The Flame in the Flood

released on Feb 24, 2016

A rogue-lite river journey through the backwaters of a forgotten post-societal America. Forage, craft, evade predators.

Travel by foot and by raft down a procedurally-generated river as you scrounge for resources, craft tools, remedy afflictions, evade the vicious wildlife, and most importantly, stay ahead of the coming rains.

Reviews View More

Tem muitas ideias boas, que acabam sendo subutilizadas, neste mediano jogo de exploração e gerenciamento de recursos.

I had this game on my wishlist for a while because it looked great, then it was offered free from HB for a bit. I should have actually bought it because it is such a great game.
It's a rouge-like dungeon crawler, except your fast-travel world is a river you navigate on a raft and your dungeons are campsites, ghost towns and abandoned marinas. I finished the campaign and did some endless river, and really enjoyed both. The campaign's story is vague but neat and really puts the drive into continuing. I felt it very appropriate that I crawled my way to the end after being mauled half to death, but I made it.
There's some glitchy-ness that happens, both in design and mechanically. By design, in the campaign I had no missions until I was pretty much done the game and didn't need to craft anything for the mission's rewards. I hit a couple of bugs that forced me to restart from the last checkpoint, which was when I'd fill a jug of water from my raft it stick me there without any movement options. Then there's some minor invisible-wall issues for your character and animals, which just don't feel comfortable rather than game-breaking. I unfortunately discovered how to give yourself an invisible never-ending-torch.
The music is incredible. I'm a big Hot Water Music and Chuck Ragan fan, and didn't realize it was his compositions until the first song with vocals hit. There's a lot of instrumental atmospheric tracks with a bit of acoustic twang to make you feel the rural environment, then there's faster, folky tracks that pick up the pace alongside rafting the rapids or being chased by wolves. My gripe with the soundtrack though is that when it ends, it doesn't pick back up until you enter your raft again.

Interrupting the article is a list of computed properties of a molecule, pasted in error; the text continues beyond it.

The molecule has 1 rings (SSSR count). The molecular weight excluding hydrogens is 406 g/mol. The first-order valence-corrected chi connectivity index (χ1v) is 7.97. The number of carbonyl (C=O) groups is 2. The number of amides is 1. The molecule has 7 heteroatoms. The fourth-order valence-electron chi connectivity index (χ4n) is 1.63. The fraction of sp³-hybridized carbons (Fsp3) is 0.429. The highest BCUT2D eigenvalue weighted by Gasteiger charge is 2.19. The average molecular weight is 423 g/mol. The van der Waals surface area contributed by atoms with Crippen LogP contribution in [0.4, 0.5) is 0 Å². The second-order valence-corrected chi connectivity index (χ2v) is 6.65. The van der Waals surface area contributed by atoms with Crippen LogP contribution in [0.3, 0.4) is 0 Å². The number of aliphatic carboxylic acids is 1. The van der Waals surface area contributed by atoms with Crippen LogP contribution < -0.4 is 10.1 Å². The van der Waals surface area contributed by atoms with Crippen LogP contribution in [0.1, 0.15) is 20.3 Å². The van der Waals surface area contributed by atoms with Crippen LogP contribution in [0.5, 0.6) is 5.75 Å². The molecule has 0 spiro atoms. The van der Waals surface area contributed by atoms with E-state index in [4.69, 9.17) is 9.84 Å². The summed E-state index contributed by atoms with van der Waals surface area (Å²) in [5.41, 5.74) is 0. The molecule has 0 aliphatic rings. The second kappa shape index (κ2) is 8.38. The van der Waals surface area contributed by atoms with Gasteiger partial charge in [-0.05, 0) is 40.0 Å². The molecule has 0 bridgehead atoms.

Trap placement and the bow feel clunky, but I really feel that's worth it. It would be unbalanced to have a lone survivor kill a group of wolves like they're firing a semi-automatic in a barren, flooded apocalypse. I've played both Kb+m and Xbox controller for this game, and they both feel fine. I died a lot in the campaign, but it was really worth it. Either I didn't prioritize making space and time for food, or I thought I could take on a bear with a single trap and a bow. There's a real feeling of dread when you realize you didn't prepare any antidote for that snake bite, and you're rushing to campsites to find a missing ingredient. That's part of this game, and it makes it fun.
Great job Molasses Flood!

Pure charm
I loved every death
The soundtrack is woodsy as hell and rivals Bastion as my favorite video game soundtrack

Atmospheric and lovely to play again and again. The extra achievements are cool and it's fun to see where you end up. Captaining your boat is rather hard, but seeing the ending feels lovely. You can truly never have enough sticks.

A procedurally generated journey through the mighty rivers of the USA, bluegrass included.
I liked how the main character is not very good at combat so you have to rely on traps and such.
The difficulty curve is unfortunately a bit too steep at the beginning, but too flat by the end of a regular campaign, which hurts replay value.